Brewers’ top pitching prospect Josh Hader was recalled from Triple-A Colorado Springs on Friday, per a club announcement. Comments from general manager David Stearns indicated that the left-hander will be available out of the Brewers’ bullpen for the time being, and could debut during the team’s weekend series against the Diamondbacks. Right-hander Paolo Espino has been optioned to Triple-A to clear roster space for Hader.
Hader, 23, garnered a No. 3 ranking by MLB.com prior to the 2017 season, and landed in the No. 2 spots on both Baseball Prospectus and Baseball America’s preseason rankings. His results on the mound have been less impressive, with a 5.37 ERA, 5.4 BB/9 and 8.8 SO/9 through 52 innings in Colorado Springs. He caught a bit of a break last week, shutting out Triple-A Nashville and Oklahoma City in back-to-back starts with two hits, two walks and eight strikeouts.
With or without Hader’s control issues, however, the Brewers’ relief corps could use the extra support right now. They’ve racked up the second-most innings among major league bullpens in 2017, with 223, and currently sport a collective 4.16 ERA to boot.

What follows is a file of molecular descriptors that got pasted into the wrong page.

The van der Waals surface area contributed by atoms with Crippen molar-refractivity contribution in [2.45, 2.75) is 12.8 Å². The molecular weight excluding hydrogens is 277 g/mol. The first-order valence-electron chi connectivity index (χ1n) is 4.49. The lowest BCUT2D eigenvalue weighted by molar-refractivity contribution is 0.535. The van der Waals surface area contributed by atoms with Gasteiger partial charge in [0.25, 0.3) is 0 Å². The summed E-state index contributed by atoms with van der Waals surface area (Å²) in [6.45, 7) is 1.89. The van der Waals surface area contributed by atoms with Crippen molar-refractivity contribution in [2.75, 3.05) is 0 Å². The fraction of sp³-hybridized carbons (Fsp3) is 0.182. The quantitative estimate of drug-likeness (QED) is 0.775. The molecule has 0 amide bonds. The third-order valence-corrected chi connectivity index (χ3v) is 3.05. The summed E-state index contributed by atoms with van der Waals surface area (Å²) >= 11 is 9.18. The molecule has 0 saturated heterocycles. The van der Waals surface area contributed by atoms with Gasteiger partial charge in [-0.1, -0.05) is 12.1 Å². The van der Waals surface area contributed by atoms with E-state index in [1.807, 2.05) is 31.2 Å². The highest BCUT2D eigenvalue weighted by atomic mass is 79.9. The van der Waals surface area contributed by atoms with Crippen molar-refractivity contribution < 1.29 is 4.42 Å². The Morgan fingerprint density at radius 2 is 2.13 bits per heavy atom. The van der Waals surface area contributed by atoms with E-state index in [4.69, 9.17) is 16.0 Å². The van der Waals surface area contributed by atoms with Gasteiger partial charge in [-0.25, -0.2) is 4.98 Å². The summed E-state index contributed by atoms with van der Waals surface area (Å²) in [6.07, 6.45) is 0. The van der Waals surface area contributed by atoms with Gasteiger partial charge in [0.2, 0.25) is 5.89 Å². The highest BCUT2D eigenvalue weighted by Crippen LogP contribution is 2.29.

The Rockies announced a minor swap of relief pitchers on Monday evening. The Cubs sent lefty Zac Rosscup to the Rockies in exchange for right-hander Matt Carasiti.
Rosscup, 29, was designated for assignment by the Cubs last Thursday. He spent only two-thirds of an inning in the majors this year and has a 5.32 career ERA across 47 1/3 innings. Rosscup has spent most of the season with Triple-A Iowa, posting a 2.60 ERA in 27 2/3 innings.
Carasiti, 25, spent 15 2/3 innings in the majors last year, putting up an ugly 9.19 ERA. With Triple-A Albuquerque this season, he compiled a 2.37 ERA and a 43/13 K/BB ratio in 30 1/3 innings.
The Associated Press reported that on Monday, the U.S. Court of Appeals for the 9th Circuit affirmed a district court ruling which holds that the minor leagues are exempt from federal antitrust law, just like the major leagues.
In 2015, four minor leaguers sued Major League Baseball, alleging that MLB violated antitrust laws with its hiring and employment policies. They accused MLB of “restrain[ing] horizontal competition between and among” franchises and “artificially and illegally depressing” the salaries of minor league players.
The U.S. Court of Appeals said the players failed to state an antitrust claim, as the Curt Flood Act of 1998 exempted Minor League Baseball explicitly from antitrust laws.
This case is separate from the Aaron Senne case in which Major League Baseball is accused of violating the Fair Labor Standards Act. That case was recertified as a class action lawsuit in March. In December, Major League Baseball established a political action committee (PAC), which came months after two members of Congress sought to change language in the FLSA so that minor league players could continue to be paid substandard wages.